Friday, August 12, 2011

Review of Okay for Now by Gary D. Schmidt

Schmidt, Gary D. Okay for Now.  Clarion, 2011.

There's something excruciatingly appealing about tough-guy characters with a heart of gold - think of Harlan Coben's Myron Bolitar, Robert B. Parker's Spenser, and plenty of other laconic guys with chips on their shoulders and sweetness in their souls.

Such a character is 8th-grader Doug Swieteck.  He's the third boy in a family of guys who act like jerks, from his dad on down - but to Doug's credit, he does struggle against this legacy.  When his dad moves the family to a house Doug calls the Dump in a small and uninteresting town, Doug doesn't exactly feel sanguine about the possibility of anything good coming out of it - and he doesn't go out of his way to make anything good happen - not at first.

But he meets a girl named Lil, gets a delivery job with her dad, gets turned on to art (and specifically to Audubon's bird paintings) by a librarian named Mr. Powell, and things start turning around.  Except - his dad is simply ghastly, his mom is a sweet, powerless nonentity (or she is to this reader, anyway), one brother is a bully, the other comes home from Vietnam with severe damage, and lots of folks are quick to believe that Doug is a bad egg. 

And it's true that he's not always so great at dealing with adversity - but art and friendship prevail, as does a kind of goodness of soul that seems, like a benign flu, to be passable from one person to another if there's the right kind of contact.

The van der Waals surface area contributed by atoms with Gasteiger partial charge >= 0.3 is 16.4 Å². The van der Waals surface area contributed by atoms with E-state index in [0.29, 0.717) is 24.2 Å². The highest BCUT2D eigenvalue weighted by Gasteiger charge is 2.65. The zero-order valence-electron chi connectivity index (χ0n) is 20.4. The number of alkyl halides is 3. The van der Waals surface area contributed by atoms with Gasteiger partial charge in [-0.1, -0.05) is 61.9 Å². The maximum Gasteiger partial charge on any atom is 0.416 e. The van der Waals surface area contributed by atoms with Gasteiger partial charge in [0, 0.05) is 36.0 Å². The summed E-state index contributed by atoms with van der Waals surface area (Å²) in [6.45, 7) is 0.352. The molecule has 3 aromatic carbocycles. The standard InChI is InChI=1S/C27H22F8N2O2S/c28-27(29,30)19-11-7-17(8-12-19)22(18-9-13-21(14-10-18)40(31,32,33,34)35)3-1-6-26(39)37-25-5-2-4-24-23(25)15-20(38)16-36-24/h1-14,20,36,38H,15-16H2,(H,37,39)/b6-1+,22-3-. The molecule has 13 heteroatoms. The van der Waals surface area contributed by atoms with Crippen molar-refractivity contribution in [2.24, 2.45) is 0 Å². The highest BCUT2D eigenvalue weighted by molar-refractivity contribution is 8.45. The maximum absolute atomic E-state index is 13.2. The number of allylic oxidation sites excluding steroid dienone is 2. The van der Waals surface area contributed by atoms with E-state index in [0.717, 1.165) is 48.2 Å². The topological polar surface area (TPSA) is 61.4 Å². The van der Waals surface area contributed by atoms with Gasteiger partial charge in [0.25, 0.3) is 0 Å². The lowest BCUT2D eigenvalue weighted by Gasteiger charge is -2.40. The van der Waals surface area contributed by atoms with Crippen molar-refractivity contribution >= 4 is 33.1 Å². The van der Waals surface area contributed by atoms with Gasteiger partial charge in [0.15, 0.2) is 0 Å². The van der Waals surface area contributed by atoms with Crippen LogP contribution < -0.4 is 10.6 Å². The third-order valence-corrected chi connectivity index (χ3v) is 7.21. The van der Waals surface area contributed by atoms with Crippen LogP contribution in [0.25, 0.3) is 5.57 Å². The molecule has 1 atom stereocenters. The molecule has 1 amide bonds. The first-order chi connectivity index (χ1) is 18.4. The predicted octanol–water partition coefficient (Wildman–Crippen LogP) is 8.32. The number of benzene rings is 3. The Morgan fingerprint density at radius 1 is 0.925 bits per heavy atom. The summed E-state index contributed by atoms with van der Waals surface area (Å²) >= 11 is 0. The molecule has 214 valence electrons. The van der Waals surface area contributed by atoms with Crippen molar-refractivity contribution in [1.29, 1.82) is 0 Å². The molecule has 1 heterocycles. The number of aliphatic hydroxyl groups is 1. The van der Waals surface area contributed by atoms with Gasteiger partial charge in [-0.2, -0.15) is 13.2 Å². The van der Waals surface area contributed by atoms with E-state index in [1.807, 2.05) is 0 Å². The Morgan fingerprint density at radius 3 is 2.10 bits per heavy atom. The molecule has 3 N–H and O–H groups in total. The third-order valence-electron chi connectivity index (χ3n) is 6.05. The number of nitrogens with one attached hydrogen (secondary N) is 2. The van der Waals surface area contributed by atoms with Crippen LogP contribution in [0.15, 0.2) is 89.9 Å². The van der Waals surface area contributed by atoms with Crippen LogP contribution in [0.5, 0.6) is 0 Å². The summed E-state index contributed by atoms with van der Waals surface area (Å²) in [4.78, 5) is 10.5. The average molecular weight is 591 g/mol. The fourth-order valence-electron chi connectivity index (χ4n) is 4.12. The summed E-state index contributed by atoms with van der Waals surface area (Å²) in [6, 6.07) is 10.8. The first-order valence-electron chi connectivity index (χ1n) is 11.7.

Doug's voice is distinct and clear, full of dry wit and self-deprecating sarcasm and at times a piercingly sweet and honest tenderness.  The other characters aren't exactly realistic - some are too good to be true, such as Mr. Powell, others are eccentric in that small-town way that novels love to savor, and Doug's dad is so appalling that I couldn't understand how anyone could remain in the same room with him, much less married to him - but Doug's relationship to each is intriguing, and Doug himself is very real (if he too is occasionally too good to be true, I for one am more than willing to forgive him).

Humor, heartbreak, and goofiness - it's all here.  The writing soars while managing to stay tethered to Doug's 8th-grade sensibilities.  The ending is tremulous and emotional but not soppy.  And the whole novel is entertaining and readable as heck.  This is damn good stuff.  Highly recommended for ages 11 to 14.


  1. One of my favorites this year.

  2. This was also one of my favorites this year. I'm hoping this will be on the Newbery short list. What do you think?